Every day I meet Scott (our 9-year old) at his school and we walk home together. In that 15-to-20 minute walk, I hear about his day, what homework he has, marks from any tests, what he had for lunch…the usual all-in-a-day stuff. Thursday, when I picked him up though, Scott was bubbling over.
Thursday is swimming day at Scott’s school. All the grade four students pile onto the bus and head off to Asphalt Green, the community recreation centre, where they take swimming lessons as part of their gym program. No surprise that Thursday after school often begins with, “How was swimming today?” Expecting Scott to answer “good” or “fine,” it took me by surprise when it launched an all-the-way home discussion.
After telling me that swimming had been cancelled, Scott couldn’t talk fast enough to tell me why! He had happened to hear one of his teacher’s say that it was cancelled because of the protest at Asphalt Green. He assured me that it was a silent protest (he meant peaceful) and no one was yelling and getting hauled off into police cars.
Asphalt Green (and our apartment building) is located next to the East River. The City of New York has proposed to set up a garbage depot near Asphalt Green. Trucks would bring garbage to the depot near Asphalt Green, where it wold be loaded onto the barges and then transported to a landfill. Tonnes of garbage would float up and down the East River, the sight of which would be admired by the many who enjoy Carl Shurz Park (the park outside our front door). The garbage trucks would be housed at the depot near the recreation complex. It would be “A FUTURE OF MISERY,” said Scott.
Scott was very worked up to tell me about the issues associated with such insanity (as opposed to Lin-sanity that is gripping New York)! Our neighbourhood would smell badly and the kids playing on the soccer field at Asphalt Green would have to worry about rats and flies. (Given New York’s rat problem, I nodded my head.) The garbage that would fall from the flat-bed barges would pollute the river. Big garbage trucks would be a constant feature in the neighbourhood.
When there was a moment to speak, I asked Scott how he knew about the garbage proposal. As it turns out, one of Scott’s teachers lives right across the street from Asphalt Green. (She was the teacher for whom Scott made a Valentine card in class while telling her he was making it for me). According to Scott, she had written a letter (the most powerful piece of persuasive writing he had ever read) describing the pitfalls of the garbage proposal.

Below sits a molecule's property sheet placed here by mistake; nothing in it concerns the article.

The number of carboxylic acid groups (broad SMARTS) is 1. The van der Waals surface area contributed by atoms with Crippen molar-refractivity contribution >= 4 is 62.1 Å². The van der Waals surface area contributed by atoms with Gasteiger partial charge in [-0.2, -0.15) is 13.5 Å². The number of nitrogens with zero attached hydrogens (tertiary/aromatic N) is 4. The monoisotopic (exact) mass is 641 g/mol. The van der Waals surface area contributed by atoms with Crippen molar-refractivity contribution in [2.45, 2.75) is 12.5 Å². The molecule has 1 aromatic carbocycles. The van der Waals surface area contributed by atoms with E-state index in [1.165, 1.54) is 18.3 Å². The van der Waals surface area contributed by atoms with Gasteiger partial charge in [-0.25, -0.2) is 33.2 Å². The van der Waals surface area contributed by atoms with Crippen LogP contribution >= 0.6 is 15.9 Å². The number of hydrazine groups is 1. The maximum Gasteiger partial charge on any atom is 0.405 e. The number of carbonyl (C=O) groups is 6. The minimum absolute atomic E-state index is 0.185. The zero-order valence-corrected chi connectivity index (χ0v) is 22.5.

As I was appreciating the link between an issue and Scott’s education, not to mention trying not to laugh all the way home, I realized that moments like this one had to be one of the ways people become protesters (activists as Vikas prefers to call them). In the fall, as we were learning about the city and what it had to offer, I often wondered about the world of protesters as I watched Occupy Wall Street unravel. It was widely reported that at its core, Occupy Wall Street was formed by a group of “professional” protesters.
Until now, it hadn’t occurred to me that learning about issues through the eyes of protesting would be a part of Scott’s unique New York experience, but there it was. I feel like his outrage for the idea of a floating garbage parade is partly because he is nine-years old, but also to do with being in a particular time and place at a time.
Funny enough, I was at Asphalt Green today as the protesters were gathering. Contrary to the unruly protesting crowd that Scott pictured, the protesters were mostly seniors, community people, it seemed, who had probably lived in the neighbourhood for years. They came with their friends, their husbands and wives and most of them brought their umbrellas (instead of the bats Scott imagined). No one was yelling or standing on a podium talking into a microphone. There were no banners and the television camera that was there, was filming from across the street. It was a peaceful gathering with a purpose.
The “Sharmed Life” part is the reminder that even though Scott proudly teaches his friends and teachers about Canada and Ottawa and what it means to be from there, the New York seeds have been planted and they are germinating!
P.S., Scott checks online for any updates to the protest every morning. Fingers crossed that the garbage project will not happen.